If you've ever attempted royal icing - or any icing for that matter - then you will know that is no easy task. Although it may look like a simple colouring-in job, it takes a whole lot more skill and patience to achieve that Instagrammble style we are so used to seeing on our feed. Luckily, baking sensation Baked By Steph has shared her top royal icing tip and tricks that will mean your biscuits won't need a filter after your done with them - your welcome!
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Steph says: "There’s nothing I enjoy more than sitting down to decorate cookies but it can be a frustrating process if you aren’t well prepared. Whether you’re using your own home recipe or an off-the shelf royal icing, these tips and tricks will help make sure you achieve the perfectly iced cookie every time!"
Sift your icing sugar!
To achieve a silky smooth finish make sure you sift your icing mix before adding water otherwise you can end up with a grainy mixture, and no one wants a grainy cookie!
Outline and Flood consistency
Once your royal icing is made you will want to split it into two consistencies. Outline icing should be fairly thick, like toothpaste, and hold its shape when piped. We use this to outline the cookie and create a barrier so that the flood icing doesn’t run over the edge. Flood icing should be runnier than outline and shouldn’t hold its shape. To achieve this just add more water. Every cookie artist has their own preference on consistency so have a play around to find what works best for you!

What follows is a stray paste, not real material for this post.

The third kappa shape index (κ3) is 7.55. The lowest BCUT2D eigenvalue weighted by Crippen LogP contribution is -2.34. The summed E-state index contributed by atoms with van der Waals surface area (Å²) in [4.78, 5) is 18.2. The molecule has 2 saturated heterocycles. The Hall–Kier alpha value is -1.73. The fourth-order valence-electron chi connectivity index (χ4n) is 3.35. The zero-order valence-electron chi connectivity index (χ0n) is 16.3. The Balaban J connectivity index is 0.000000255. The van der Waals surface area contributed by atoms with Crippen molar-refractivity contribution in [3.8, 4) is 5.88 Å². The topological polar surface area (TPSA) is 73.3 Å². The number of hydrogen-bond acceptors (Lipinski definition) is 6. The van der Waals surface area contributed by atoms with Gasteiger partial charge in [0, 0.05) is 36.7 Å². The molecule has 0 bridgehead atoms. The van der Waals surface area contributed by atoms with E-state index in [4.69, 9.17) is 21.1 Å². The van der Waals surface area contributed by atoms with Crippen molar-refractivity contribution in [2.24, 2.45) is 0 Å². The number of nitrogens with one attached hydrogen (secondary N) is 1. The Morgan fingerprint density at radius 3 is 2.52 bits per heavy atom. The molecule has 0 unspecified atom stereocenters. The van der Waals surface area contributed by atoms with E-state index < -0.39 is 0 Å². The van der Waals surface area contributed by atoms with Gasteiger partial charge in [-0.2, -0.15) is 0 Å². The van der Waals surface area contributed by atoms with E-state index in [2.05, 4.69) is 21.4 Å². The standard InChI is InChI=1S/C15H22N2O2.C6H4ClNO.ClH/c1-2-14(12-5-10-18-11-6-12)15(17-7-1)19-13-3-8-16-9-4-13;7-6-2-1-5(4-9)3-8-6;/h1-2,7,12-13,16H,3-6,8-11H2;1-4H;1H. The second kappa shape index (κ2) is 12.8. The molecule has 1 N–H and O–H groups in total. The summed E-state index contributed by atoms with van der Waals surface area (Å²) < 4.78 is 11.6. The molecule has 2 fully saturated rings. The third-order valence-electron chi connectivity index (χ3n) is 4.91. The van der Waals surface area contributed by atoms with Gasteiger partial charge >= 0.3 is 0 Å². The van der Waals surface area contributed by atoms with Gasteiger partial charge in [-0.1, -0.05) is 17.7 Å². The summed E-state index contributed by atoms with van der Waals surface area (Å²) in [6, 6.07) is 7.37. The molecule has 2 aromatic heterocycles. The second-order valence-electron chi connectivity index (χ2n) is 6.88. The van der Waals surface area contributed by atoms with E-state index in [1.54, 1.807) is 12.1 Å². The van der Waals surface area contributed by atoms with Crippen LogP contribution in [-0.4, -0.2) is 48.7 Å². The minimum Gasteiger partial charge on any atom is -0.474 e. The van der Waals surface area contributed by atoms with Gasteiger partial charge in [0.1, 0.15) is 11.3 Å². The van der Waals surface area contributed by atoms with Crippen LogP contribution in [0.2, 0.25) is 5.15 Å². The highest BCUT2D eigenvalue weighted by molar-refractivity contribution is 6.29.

Air bubbles are a cookie decorator’s worst enemy! They can leave your icing looking lumpy, or even worse, pop and leave a hole - how annoying. When mixing your flood icing be sure to mix it on a low setting. Let it sit for 5 minutes after the first mix and then mix again on a slow speed. If you do this 2-3 times you should be air bubble free!
Gel based colour
Gel based colours are best when working with royal icing as they won’t add too much moisture to your icing so won’t alter the consistency.
Another enemy of the cookie decorator! Dark colours have a tendency to ‘bleed’ into lighter colours. There are a few reasons as to why this might happen but the easiest way to avoid this is to let dark colours dry before filling any adjoining sections with a lighter colour.
Sometimes those pesky air bubbles still crop up in your cookie even if you’ve followed my previous air bubble advice. Always have a cookie scribe, or even a cocktail stick, to hand to pop them while the icing is still wet.
Waiting for icing to dry is about as much fun as waiting for paint to dry. You can speed the drying process along by popping your iced cookies into your oven at the lowest setting for about 40 minutes. An added benefit of the low heat? A smooth and shiny finish - perfect!
Fancy your own Baked By Steph treats? All orders can be made through bakedbysteph.co.uk
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